By Desmond Lachman
It is no secret that President Donald Trump is displeased with the dollar’s strength. Whether there is much he will or can do about this is another matter. Indeed, regardless of what course of action he chooses, there is every reason to expect further appreciation in the year ahead.
Rather than as a result of the intrinsic strength of the US economic, the dollar’s anticipated appreciation is more likely to be caused by the relative weakness in the rest of the global economy. Moreover, the currency will continue to appeal to investors as a safe haven in times of unsettled international financial markets. Put another way, the dollar will remain the tallest dwarf in the room.
One of the president’s principal campaign promises was to eliminate the US trade deficit and level the international trade playing field. It is against this background that he persistently bemoans the dollar’s strength and accuses the European Central Bank and Chinese authorities of manipulating their currencies.
Yet despite these exhortations, the dollar has shown little sign of weakening. Since Trump assumed office, the dollar has appreciated by almost 10%. That has taken its overall appreciation since the beginning of 2014 to around 30%.
The currency’s continued strength should have come as no surprise to the president. By engaging in a large deficit-busting tax cut in 2017 at a time when the US economy was at close to full employment, Trump contributed to the divergence in monetary policy between the Federal Reserve and the world’s other major central banks. At the same time, by engaging in a trade war on multiple fronts, he abetted a greater slowdown in the rest of the world’s relatively open economy than has been the case in the relatively closed US economy. This led to a situation where foreign interest rates were forced lower relative to US ones.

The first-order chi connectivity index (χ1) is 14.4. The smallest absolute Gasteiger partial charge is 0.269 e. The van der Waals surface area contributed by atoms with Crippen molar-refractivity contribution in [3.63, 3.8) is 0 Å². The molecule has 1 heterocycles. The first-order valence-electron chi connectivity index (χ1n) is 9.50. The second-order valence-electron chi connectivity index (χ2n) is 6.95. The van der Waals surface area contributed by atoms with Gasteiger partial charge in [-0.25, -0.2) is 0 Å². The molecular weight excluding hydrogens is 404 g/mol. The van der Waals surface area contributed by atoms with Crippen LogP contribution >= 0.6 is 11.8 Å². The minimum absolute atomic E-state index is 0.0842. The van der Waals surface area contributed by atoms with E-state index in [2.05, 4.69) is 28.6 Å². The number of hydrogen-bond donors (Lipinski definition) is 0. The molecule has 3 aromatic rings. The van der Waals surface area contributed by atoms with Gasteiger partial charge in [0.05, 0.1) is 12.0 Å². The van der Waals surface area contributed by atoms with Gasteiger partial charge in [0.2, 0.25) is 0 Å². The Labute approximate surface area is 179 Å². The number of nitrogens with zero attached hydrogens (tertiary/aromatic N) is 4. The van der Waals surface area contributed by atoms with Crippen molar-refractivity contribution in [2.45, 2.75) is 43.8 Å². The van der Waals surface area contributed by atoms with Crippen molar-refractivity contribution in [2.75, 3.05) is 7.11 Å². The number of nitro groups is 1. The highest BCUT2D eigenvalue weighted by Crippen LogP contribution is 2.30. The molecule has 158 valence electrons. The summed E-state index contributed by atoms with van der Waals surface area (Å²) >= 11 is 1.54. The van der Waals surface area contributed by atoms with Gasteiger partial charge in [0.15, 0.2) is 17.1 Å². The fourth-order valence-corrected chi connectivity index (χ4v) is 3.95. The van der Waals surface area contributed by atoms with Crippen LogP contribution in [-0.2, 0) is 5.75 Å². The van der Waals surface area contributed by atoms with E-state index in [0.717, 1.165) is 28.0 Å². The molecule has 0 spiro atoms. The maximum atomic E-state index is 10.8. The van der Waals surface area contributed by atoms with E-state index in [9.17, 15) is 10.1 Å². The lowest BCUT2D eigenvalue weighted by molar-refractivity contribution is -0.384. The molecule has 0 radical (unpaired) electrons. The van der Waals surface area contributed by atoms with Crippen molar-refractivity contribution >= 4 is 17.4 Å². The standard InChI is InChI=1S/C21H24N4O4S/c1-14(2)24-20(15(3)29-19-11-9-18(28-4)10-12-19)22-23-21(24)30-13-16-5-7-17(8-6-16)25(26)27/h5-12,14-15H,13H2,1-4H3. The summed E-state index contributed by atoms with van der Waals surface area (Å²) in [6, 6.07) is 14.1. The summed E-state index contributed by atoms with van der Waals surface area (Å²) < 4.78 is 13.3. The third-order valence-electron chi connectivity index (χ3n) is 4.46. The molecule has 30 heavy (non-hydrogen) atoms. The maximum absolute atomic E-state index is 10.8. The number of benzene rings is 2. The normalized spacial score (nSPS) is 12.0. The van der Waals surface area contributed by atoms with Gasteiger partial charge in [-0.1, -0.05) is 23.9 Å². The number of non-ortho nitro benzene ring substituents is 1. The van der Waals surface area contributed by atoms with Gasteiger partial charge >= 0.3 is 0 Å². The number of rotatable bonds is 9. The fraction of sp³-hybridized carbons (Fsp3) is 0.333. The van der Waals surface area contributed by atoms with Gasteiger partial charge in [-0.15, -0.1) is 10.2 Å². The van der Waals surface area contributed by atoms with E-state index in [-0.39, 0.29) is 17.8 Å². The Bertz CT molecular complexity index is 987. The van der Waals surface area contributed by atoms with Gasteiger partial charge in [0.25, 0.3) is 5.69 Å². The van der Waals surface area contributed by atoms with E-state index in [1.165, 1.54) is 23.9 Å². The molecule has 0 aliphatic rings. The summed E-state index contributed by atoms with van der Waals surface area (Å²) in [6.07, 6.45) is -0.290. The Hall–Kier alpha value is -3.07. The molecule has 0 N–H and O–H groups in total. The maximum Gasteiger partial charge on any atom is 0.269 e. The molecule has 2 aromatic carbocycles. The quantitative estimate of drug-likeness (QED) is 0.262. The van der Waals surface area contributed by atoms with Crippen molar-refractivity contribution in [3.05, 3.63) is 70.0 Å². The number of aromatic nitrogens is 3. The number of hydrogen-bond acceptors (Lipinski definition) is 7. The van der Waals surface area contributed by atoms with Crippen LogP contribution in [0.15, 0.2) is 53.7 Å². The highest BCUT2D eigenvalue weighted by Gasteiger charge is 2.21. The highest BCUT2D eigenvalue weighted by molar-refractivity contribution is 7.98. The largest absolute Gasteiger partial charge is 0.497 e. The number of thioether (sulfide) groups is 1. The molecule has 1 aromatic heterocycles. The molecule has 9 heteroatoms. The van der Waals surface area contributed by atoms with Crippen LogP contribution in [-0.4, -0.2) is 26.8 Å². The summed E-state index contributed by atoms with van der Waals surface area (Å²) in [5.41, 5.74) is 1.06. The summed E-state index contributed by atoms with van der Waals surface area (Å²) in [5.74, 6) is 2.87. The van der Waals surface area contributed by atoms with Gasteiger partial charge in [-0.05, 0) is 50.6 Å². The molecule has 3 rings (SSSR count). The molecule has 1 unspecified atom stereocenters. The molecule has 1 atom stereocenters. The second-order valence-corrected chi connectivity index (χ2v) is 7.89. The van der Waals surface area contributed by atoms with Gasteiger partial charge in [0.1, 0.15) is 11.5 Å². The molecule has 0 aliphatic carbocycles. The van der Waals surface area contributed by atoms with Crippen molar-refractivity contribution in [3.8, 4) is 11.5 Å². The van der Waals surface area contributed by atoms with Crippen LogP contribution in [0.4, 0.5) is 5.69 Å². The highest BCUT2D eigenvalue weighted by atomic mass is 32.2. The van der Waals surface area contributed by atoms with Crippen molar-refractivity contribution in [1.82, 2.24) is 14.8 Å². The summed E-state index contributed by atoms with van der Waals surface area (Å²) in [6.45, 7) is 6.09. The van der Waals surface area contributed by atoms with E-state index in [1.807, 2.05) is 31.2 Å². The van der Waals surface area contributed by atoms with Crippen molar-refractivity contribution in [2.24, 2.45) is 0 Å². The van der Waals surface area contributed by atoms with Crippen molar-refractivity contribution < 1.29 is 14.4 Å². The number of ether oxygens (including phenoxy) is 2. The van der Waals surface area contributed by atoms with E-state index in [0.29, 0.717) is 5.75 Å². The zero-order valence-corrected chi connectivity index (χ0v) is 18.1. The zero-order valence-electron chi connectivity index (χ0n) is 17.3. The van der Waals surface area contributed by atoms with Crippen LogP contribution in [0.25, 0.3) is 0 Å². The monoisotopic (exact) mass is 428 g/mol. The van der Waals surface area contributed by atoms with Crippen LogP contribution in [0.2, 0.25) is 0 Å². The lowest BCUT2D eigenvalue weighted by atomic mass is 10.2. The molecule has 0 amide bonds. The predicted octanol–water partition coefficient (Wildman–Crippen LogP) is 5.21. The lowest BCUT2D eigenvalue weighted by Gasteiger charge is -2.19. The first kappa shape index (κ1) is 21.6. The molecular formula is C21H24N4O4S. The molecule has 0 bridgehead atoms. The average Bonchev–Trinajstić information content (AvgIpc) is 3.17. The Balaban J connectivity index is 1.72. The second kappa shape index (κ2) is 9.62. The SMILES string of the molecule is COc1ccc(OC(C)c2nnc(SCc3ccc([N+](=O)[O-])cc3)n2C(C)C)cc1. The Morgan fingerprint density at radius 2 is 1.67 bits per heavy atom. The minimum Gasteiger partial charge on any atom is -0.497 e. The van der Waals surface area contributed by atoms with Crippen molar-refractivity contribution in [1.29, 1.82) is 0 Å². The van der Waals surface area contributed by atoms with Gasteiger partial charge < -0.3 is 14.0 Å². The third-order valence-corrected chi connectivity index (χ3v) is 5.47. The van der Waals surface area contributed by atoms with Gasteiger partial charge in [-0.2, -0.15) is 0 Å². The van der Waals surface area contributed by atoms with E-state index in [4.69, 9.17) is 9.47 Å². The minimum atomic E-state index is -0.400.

The rest of the world’s economy will probably continue to weaken relative to the US. That in turn will keep US interest rates at more attractive levels than those abroad, which will further buoy the dollar.
The global economic outlook gives cause for concern. Europe is on the cusp of recession, and Germany remains reluctant to use fiscal policy to stimulate its weakening economy. China is registering its lowest growth rate in more than a decade. Latin America is beset by economic policy uncertainty in Brazil and Mexico and by political uncertainty in Argentina, Bolivia, Chile and Venezuela.
If the global economy were to succumb to recession, the dollar could be propelled significantly higher. With the world drowning in debt and with credit risk grossly underpriced, there is the risk that a recession could cause serious dislocation in the world’s financial markets as credit markets reprice risk. Were that to occur, money would seek the safe haven of US Treasury bonds and provide strong support to the dollar.
A weakening global economy and strong dollar will hamper mightily Trump’s chances of reducing the US trade deficit. In fact, since Trump entered the White House, the deficit has widened by around 40%. Further widening may clarify for the president the futility of his trade wars, and perhaps focus his mind on the need to reign in the ballooning US budget deficit.
Desmond Lachman is a resident fellow at the American Enterprise Institute. He was formerly a deputy director in the International Monetary Fund’s Policy Development and Review Department and the chief emerging market economic strategist at Salomon Smith Barney.